In recent articles we talked about a variety of massive companies racing to create the world’s first taxi drone. Social media giant Facebook expressed interest in this autonomous drone that can transport people to their destinations. Uber sees this vision as well, and has teamed up with Facebook to make this idea more into a reality. Car manufacturers like Porsche and Ford also expressed interest in being the first to plant the flag in autonomous transport.
The idea of pressing a button on an app and a taxi drone would land on a nearby rooftop or street is within reach. These taxis would also have full autonomy, and do not require drivers or remote controllers. They can simply rely on programming to deliver passengers to their destinations. All this while having a more free space to roam, away from the traffic jams of the world. This may soon be how you get to work daily.
Although not something that we may see in the next few years, the foundations are already being set. Little by little, inch by inch; today’s top companies are working on making the impossible possible. What was once merely a background object in futuristic tales and stories may actually happen. What was once a fictional object may soon be the next standard for transports everywhere.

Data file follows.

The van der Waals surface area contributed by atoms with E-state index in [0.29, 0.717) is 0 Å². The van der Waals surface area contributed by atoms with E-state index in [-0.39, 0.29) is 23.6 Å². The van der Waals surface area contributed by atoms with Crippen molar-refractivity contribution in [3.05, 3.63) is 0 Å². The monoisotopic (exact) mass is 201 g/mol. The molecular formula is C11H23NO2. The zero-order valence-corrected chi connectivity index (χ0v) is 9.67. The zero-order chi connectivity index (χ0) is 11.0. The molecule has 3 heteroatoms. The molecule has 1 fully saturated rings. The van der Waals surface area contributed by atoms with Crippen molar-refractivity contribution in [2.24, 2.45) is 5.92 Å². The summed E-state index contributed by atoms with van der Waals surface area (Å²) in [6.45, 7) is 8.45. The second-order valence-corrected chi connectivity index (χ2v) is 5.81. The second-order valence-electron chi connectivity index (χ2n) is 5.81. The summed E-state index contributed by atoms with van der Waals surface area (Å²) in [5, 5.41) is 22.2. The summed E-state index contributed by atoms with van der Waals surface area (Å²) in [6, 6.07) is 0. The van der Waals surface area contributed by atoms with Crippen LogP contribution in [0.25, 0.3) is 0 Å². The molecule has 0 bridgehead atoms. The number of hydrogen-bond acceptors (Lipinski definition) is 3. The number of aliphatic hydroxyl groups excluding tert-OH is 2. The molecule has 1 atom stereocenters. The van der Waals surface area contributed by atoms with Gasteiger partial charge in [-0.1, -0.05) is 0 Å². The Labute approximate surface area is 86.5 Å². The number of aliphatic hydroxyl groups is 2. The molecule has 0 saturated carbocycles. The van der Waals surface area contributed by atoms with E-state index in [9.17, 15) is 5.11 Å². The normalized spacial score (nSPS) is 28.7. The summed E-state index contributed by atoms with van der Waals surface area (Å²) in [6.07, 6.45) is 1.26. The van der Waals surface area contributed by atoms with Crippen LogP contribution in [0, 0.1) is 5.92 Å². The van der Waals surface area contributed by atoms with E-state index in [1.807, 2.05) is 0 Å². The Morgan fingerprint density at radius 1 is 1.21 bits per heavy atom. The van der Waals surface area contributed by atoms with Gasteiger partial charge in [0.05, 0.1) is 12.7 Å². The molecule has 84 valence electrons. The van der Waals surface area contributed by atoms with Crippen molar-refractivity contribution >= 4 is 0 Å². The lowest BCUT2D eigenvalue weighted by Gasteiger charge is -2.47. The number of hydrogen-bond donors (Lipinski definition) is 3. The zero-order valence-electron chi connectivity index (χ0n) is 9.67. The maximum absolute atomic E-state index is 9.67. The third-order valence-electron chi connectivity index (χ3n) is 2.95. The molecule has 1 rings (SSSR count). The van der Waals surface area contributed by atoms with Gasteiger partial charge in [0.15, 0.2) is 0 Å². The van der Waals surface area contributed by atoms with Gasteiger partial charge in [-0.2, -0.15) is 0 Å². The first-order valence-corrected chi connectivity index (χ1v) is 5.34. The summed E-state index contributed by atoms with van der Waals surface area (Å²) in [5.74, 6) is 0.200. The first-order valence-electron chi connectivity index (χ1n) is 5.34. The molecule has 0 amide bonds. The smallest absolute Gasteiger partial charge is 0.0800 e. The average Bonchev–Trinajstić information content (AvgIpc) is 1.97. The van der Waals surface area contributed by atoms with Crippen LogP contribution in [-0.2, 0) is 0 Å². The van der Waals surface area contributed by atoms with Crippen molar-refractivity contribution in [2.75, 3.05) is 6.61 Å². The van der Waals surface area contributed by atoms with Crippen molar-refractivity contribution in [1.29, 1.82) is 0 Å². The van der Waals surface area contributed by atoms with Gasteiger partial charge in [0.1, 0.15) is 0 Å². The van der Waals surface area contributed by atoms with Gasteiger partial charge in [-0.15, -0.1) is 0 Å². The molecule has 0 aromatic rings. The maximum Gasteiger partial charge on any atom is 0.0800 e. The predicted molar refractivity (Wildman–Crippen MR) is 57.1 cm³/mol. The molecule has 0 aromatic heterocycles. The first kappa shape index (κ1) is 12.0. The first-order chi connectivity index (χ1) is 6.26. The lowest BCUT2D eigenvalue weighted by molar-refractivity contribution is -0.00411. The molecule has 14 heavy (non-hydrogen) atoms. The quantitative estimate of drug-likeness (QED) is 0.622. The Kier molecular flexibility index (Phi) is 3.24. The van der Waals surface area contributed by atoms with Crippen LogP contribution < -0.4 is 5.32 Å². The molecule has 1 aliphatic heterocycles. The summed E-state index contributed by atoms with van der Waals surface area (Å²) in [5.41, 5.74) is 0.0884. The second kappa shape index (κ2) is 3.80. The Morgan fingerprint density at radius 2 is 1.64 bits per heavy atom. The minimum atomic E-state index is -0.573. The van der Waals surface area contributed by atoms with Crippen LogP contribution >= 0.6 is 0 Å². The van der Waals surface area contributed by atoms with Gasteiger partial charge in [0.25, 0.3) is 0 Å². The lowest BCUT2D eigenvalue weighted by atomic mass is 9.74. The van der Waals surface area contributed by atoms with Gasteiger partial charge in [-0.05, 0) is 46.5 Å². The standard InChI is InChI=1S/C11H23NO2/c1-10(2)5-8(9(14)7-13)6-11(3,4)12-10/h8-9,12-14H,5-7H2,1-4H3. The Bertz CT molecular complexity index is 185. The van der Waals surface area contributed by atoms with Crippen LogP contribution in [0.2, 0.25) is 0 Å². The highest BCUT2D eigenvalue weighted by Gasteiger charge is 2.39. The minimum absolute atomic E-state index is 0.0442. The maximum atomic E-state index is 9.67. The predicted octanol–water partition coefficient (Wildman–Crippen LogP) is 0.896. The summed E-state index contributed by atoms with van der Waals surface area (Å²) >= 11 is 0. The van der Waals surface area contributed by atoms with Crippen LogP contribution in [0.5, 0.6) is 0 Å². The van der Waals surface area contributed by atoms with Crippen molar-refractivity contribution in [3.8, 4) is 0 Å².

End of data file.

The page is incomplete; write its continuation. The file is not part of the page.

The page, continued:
Taxi Drone Regulations:
This week, a new tweak in the system may be the impetus for this drone service to become reality. The US Department of Transportation announced that approval for these taxi drones would have the same process as today’s commercial air transports. This includes safety regulations both for passengers and other air transports.
This means a few things. One, the DoT would consider these theoretical taxi transport drones to be at par with airplanes and helicopters. This also means that transport drones would not rely on new and different regulations. They will follow the same guidelines and regulations that apply to passenger airplanes worldwide. This marks an incredible opportunity as it would be easier to clear taxi drone testing in the future. No more jumping through different hoops depending on the location; the same standards that apply to airplanes would be the priority.